Tenant farmers urge next government to better support sector

The Tenant Farmers' Association (TFA) has outlined the significance of a policy reset following the election
The Tenant Farmers' Association (TFA) has outlined the significance of a policy reset following the election

The tenanted farming sector has urged the next government to better support those farmers who do not own their land, as it outlines four key asks.

The Tenant Farmers' Association (TFA) has announced its key priorities ahead of the next generation election, due to take place on 4 July.

TFA national chair, Robert Martin outlined the significance of a policy reset and the opportunity to scrutinise candidates' commitment to agricultural issues.

Mr Martin said: “In listening to the views of the TFA membership, we have identified four key areas of concern."

These areas include implementing recommendations from the Rock Review into agricultural tenancies, and ensuring fairness in food and agricultural supply chains.

The other two asks are enhancing agricultural exports post-Brexit while reducing unnecessary regulation, and balancing food, environmental, and energy security.

Mr Martin said the Rock Review’s recommendations provided "a comprehensive policy template" for the next government.

This included designing new government schemes, legislative changes, taxation adjustments, and improved dispute handling mechanisms.

He said the establishment of the Tenant Farming Commissioner was a positive step, but urged the need for further progress, specifically in Agricultural Property Relief to encourage longer tenancies.

He also called for fair market returns for tenant farmers and growers, adding that farmers and growers "are not subsidy junkies."

"There is enough evidence to show market failure in food supply chains in this country," Mr Martin said.

“There is enough evidence to show that there is market failure in food supply chains in this country and we need a government that is committed to ensuring that those market failures are addressed.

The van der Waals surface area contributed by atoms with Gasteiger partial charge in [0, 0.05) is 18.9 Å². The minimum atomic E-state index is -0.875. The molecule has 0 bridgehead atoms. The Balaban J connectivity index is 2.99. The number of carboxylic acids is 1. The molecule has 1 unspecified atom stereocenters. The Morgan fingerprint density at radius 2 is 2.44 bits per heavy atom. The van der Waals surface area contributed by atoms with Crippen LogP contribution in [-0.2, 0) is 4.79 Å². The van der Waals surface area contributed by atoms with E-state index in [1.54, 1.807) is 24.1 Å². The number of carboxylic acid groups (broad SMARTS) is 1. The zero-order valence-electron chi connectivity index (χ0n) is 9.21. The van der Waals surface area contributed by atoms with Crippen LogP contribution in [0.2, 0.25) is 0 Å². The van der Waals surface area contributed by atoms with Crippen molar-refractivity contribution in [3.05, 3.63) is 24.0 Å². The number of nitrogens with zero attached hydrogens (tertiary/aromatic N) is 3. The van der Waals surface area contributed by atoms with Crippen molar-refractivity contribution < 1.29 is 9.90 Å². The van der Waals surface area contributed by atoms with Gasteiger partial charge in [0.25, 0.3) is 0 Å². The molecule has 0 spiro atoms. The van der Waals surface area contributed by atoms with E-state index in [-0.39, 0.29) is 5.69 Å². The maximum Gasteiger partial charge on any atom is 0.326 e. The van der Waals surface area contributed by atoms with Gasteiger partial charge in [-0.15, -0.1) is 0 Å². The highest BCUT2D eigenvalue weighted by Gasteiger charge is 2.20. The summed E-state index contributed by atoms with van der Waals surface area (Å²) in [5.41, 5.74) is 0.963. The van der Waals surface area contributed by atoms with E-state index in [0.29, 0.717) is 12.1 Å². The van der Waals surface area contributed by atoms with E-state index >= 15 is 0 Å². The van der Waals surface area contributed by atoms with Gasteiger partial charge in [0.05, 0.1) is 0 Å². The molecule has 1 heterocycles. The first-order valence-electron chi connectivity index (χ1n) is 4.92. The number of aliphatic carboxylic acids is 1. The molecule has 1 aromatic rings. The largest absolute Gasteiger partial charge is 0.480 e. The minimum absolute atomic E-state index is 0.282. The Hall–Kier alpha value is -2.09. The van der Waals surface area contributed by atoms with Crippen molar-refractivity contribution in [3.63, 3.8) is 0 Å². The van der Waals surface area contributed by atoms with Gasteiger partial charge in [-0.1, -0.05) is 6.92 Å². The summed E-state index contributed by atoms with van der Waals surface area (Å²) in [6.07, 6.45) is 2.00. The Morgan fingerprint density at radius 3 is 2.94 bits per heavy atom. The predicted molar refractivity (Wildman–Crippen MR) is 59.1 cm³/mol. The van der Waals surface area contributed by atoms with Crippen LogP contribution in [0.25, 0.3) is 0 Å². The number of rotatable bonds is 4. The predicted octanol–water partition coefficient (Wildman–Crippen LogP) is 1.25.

“Up to now, we have been tinkering around the edges. A more fundamental regulatory approach, focusing on an expanded role for the Groceries Code Adjudicator is needed.”

Mr Martin said 'scant use' had been made of post-Brexit freedoms so far, including using them to enhance the UK's trading position as an exporting country and in removing 'unnecessary regulations'.

He said: “We have only scratched the surface of the benefits that could be achieved from taking full control of the levers that influence our trade, policy and domestic legislation,"

“We need a bold government willing to set aside old EU playbooks, that seem to dog much of the Whitehall approach, to achieve much, much more.”

Mr Martin also criticised policies that prioritised non-agricultural land use, such as tree planting, rewilding, and solar energy.

He called for a more balanced approach that recognised the dual role of farmers in producing food and delivering environmental benefits, including carbon sequestration.

“We have seen too much emphasis on taking land out of agricultural production for tree planting, rewilding, solar energy, biodiversity net gain and schemes to achieve nutrient neutrality for housebuilders,” he said.

“Farmers and growers have a unique ability to deliver high quality food and significant benefits for the environment, including the sequestration and storage of vast amounts of carbon.”